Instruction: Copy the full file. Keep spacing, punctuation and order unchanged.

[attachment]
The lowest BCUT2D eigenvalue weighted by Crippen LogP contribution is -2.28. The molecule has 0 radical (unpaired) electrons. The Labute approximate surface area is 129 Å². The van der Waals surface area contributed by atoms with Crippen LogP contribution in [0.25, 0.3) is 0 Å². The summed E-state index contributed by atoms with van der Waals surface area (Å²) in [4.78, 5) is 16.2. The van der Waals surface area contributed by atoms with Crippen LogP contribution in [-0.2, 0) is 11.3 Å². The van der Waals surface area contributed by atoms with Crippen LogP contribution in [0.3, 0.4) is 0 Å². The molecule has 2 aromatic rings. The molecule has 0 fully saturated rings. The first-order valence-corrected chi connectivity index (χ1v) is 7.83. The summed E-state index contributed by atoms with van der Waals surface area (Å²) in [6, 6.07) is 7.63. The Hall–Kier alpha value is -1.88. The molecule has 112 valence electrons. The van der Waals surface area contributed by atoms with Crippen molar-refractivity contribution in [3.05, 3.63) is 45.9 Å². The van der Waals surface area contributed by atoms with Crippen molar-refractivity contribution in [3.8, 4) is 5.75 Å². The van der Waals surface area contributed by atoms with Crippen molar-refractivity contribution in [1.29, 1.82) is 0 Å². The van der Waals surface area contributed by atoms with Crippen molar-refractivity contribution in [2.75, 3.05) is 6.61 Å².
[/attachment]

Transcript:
The lowest BCUT2D eigenvalue weighted by Crippen LogP contribution is -2.28. The molecule has 0 radical (unpaired) electrons. The Labute approximate surface area is 129 Å². The van der Waals surface area contributed by atoms with Crippen LogP contribution in [0.25, 0.3) is 0 Å². The summed E-state index contributed by atoms with van der Waals surface area (Å²) in [4.78, 5) is 16.2. The van der Waals surface area contributed by atoms with Crippen LogP contribution in [-0.2, 0) is 11.3 Å². The van der Waals surface area contributed by atoms with Crippen LogP contribution in [0.3, 0.4) is 0 Å². The molecule has 2 aromatic rings. The molecule has 0 fully saturated rings. The first-order valence-corrected chi connectivity index (χ1v) is 7.83. The summed E-state index contributed by atoms with van der Waals surface area (Å²) in [6, 6.07) is 7.63. The Hall–Kier alpha value is -1.88. The molecule has 112 valence electrons. The van der Waals surface area contributed by atoms with Crippen molar-refractivity contribution in [3.05, 3.63) is 45.9 Å². The van der Waals surface area contributed by atoms with Crippen molar-refractivity contribution in [3.8, 4) is 5.75 Å². The van der Waals surface area contributed by atoms with Crippen molar-refractivity contribution in [1.29, 1.82) is 0 Å². The van der Waals surface area contributed by atoms with Crippen molar-refractivity contribution in [2.75, 3.05) is 6.61 Å².